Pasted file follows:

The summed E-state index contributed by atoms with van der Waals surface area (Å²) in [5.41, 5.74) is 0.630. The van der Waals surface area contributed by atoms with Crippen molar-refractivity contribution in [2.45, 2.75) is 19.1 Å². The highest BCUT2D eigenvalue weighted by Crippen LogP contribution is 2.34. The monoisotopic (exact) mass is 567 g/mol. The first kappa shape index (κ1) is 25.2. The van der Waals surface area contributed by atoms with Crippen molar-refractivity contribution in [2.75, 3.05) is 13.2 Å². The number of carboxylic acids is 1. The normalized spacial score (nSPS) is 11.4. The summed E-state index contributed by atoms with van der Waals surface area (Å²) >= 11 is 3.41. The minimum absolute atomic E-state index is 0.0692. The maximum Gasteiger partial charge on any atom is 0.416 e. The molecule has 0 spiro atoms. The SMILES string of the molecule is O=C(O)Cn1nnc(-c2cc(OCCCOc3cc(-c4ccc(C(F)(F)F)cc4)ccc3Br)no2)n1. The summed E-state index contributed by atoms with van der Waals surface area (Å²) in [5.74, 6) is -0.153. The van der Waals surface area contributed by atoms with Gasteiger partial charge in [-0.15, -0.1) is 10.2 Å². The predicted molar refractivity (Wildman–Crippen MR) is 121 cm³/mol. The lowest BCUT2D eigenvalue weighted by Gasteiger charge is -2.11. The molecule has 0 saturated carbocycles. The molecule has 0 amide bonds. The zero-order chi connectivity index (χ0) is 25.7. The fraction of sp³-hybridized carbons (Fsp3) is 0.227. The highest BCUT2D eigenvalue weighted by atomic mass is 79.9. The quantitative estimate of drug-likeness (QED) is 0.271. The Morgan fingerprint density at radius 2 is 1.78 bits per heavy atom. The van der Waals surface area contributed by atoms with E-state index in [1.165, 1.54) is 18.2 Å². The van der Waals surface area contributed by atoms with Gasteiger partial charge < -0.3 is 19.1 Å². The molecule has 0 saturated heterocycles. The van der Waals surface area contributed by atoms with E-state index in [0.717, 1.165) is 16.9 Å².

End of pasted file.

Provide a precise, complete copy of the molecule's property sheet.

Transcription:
The summed E-state index contributed by atoms with van der Waals surface area (Å²) in [5.41, 5.74) is 0.630. The van der Waals surface area contributed by atoms with Crippen molar-refractivity contribution in [2.45, 2.75) is 19.1 Å². The highest BCUT2D eigenvalue weighted by Crippen LogP contribution is 2.34. The monoisotopic (exact) mass is 567 g/mol. The first kappa shape index (κ1) is 25.2. The van der Waals surface area contributed by atoms with Crippen molar-refractivity contribution in [2.75, 3.05) is 13.2 Å². The number of carboxylic acids is 1. The normalized spacial score (nSPS) is 11.4. The summed E-state index contributed by atoms with van der Waals surface area (Å²) >= 11 is 3.41. The minimum absolute atomic E-state index is 0.0692. The maximum Gasteiger partial charge on any atom is 0.416 e. The molecule has 0 spiro atoms. The SMILES string of the molecule is O=C(O)Cn1nnc(-c2cc(OCCCOc3cc(-c4ccc(C(F)(F)F)cc4)ccc3Br)no2)n1. The summed E-state index contributed by atoms with van der Waals surface area (Å²) in [5.74, 6) is -0.153. The van der Waals surface area contributed by atoms with Gasteiger partial charge in [-0.15, -0.1) is 10.2 Å². The predicted molar refractivity (Wildman–Crippen MR) is 121 cm³/mol. The lowest BCUT2D eigenvalue weighted by Gasteiger charge is -2.11. The molecule has 0 saturated carbocycles. The molecule has 0 amide bonds. The zero-order chi connectivity index (χ0) is 25.7. The fraction of sp³-hybridized carbons (Fsp3) is 0.227. The highest BCUT2D eigenvalue weighted by atomic mass is 79.9. The quantitative estimate of drug-likeness (QED) is 0.271. The Morgan fingerprint density at radius 2 is 1.78 bits per heavy atom. The van der Waals surface area contributed by atoms with E-state index in [1.165, 1.54) is 18.2 Å². The van der Waals surface area contributed by atoms with Gasteiger partial charge < -0.3 is 19.1 Å². The molecule has 0 saturated heterocycles. The van der Waals surface area contributed by atoms with E-state index in [0.717, 1.165) is 16.9 Å².